by John Murillo III
Blue-purple corn dough clings like film to sticky fingers. Stolen petrichor on these surgical digits, the earthen wetness smells like so much midnight rain on soil. Such rich loam, so fertile, the mash of nighttime sky, earth and water. A ceramic vessel sits atop scarred and weathered mahogany, pregnant with the faded cornflower-indigo clay, the product of a thief’s dual alchemy—the alchemy of the theft and reassembly of the shards of a process too grand to glean in the quick desperation of stealing away, and the incomplete alchemy of the conception, the gestation, and the inevitable birth of wholes from the fragments gotten. Maternal basin, periodically rocking back and forth, round and full with the litter of what must be born, wobble-waddles closer to the brink, the end, the fall at the end of the scarred and weathered mahogany only to be deliberately, but gently, guided back to center by dirty, thief hands, not yet done stealing space and time for what must be made.
Thief’s hands cup and scoop and pat and splat forth and back the blue-purple nixtamal’d ball of sky, earth, land, of night, soil, rainfall in the Fall, the glimmering staccato rhythm of which beats like drumsticks tick-clicking behind jazz riffs in the stick move of the mixture between palms, fraying fronds not bending to the looping whoops of desolate winds but to the song, moan, cry, ululation, and spit of creative will, hungry need, necessary desperation, impossible dreams and all that good, real, blues-hued and blood black-red shit.
Another cornflower nighttime rain world, scoop pat splat forth and back, lumpy and taking shape, and another, and another, pilfered or collected and molded for and from those, we, for whom water, and earth, and sky, are everything are everything are everything and more.
At the crossing of veins: ocean and earth, black water and red land, raised and lightly pulsing tidal tectonic rhythms on the backs of two too-big hands with fingers that can bend backward to wrists, right curled into half a fist to grip the pen touched to and tap-tap-rapping against the parted slit between lips whispering bloodied and salty cross-thoughts incanted below eyes closed, burgundy ink and inky sight in search of they and them and those and me I never knew, those I knew I loved, and those we lost; the narrow split of parted lips conjures the vexed hieroglyphic spellings about to spill onto dirty, splattered pages, while my consciousness teeters on the precipice between ages and spaces, between here and the dream where and when the dead, dying, and doomed might have moments and room to be, speak, and breathe—somewhere, somewhen, in the binding of the notebook, the uneven bluffs of unfinished maps, the margin’s sewn seams.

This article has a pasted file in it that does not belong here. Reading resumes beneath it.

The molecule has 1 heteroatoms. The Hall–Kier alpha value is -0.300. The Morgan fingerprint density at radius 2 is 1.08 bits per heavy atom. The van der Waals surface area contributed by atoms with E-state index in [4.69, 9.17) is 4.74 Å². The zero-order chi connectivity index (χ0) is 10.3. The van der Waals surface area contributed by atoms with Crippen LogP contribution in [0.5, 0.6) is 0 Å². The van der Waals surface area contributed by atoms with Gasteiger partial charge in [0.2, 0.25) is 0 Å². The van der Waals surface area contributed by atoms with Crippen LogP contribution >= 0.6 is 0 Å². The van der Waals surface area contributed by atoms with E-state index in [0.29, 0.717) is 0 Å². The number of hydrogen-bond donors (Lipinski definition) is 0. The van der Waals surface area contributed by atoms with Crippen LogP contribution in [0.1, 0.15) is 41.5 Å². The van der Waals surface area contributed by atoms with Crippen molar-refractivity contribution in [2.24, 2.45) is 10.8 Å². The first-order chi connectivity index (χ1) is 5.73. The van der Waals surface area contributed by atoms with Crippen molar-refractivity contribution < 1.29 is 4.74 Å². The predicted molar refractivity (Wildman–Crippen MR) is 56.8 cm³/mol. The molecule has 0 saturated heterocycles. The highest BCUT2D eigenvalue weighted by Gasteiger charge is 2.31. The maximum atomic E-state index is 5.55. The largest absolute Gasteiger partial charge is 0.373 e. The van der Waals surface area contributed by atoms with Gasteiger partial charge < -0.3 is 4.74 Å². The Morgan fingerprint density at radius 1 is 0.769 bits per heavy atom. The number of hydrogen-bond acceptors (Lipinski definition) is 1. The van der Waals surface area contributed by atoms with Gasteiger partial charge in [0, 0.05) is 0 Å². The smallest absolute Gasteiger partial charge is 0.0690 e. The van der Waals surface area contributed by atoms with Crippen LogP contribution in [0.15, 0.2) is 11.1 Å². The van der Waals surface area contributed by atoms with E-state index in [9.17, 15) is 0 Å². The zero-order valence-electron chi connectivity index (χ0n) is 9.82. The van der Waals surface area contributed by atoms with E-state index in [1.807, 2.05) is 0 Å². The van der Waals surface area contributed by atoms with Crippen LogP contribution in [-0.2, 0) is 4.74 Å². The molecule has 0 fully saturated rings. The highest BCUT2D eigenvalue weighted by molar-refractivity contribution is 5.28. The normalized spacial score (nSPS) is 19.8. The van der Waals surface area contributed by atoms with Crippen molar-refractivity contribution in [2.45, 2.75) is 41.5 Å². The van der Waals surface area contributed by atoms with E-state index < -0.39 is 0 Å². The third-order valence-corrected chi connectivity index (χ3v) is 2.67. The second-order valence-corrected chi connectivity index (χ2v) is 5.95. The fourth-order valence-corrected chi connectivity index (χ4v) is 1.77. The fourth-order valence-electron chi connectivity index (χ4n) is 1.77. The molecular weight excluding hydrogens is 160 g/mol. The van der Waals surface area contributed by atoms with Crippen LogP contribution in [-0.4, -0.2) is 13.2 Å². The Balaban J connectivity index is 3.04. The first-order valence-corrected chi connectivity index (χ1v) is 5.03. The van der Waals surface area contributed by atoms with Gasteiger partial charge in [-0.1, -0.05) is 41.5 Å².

Unseemly. Blood loss. The way the seams of space, time, and self unravel when too much spills, the spillage or slippage into cold and hazy disarray.
Unseemly blood loss. Great granddad Lorrance Deaver was six-foot something with long, straight gray hair that was 4-foot something and a slow, pensive Texarkana accent that over the phone sounded like it was laced with hot, dark grease, cast-iron skillets, old-school long-lived dark-red pain, and ancient wisdom, or something. I can map on surgical digits the limits bracketing off the few and far between times I heard him say something with all those hidden somethings signaled from weathered lips across miles and phone lines. When he would call and ask, “How y’all doin’ over there?”, and on speaker phone my mom would say, “We good, granddaddy, how’s grandmamma?”, I’d wonder if he still looked like he did in the picture, that wrinkled and regal and wise and gentle question-mark pumping through nervous veins; so few and molasses thick those greetings and those genuine questions; so much dense and fluid matter being siphoned by my unready roots.
Unseemly blood loss, voided bloodlines, void in veins, in vain, it seems I seek the truth in black hole bubbles interrupting the whole flow, or what remains of the before of the knowing and being that I be.
Mom cookin country cookin’ lookin’ focused in front of the stove.
Hoe cakes sizzling in the slick, butter-licked skillet, billowing corn smoke out the back do’.
Cool black cat click-clack-scratches up the bricks, paces and sits, and licks its paw,
Wet loam of time on my mom’s hands, and me
Listening to the skillet for the language I need to read the lives caking her palms,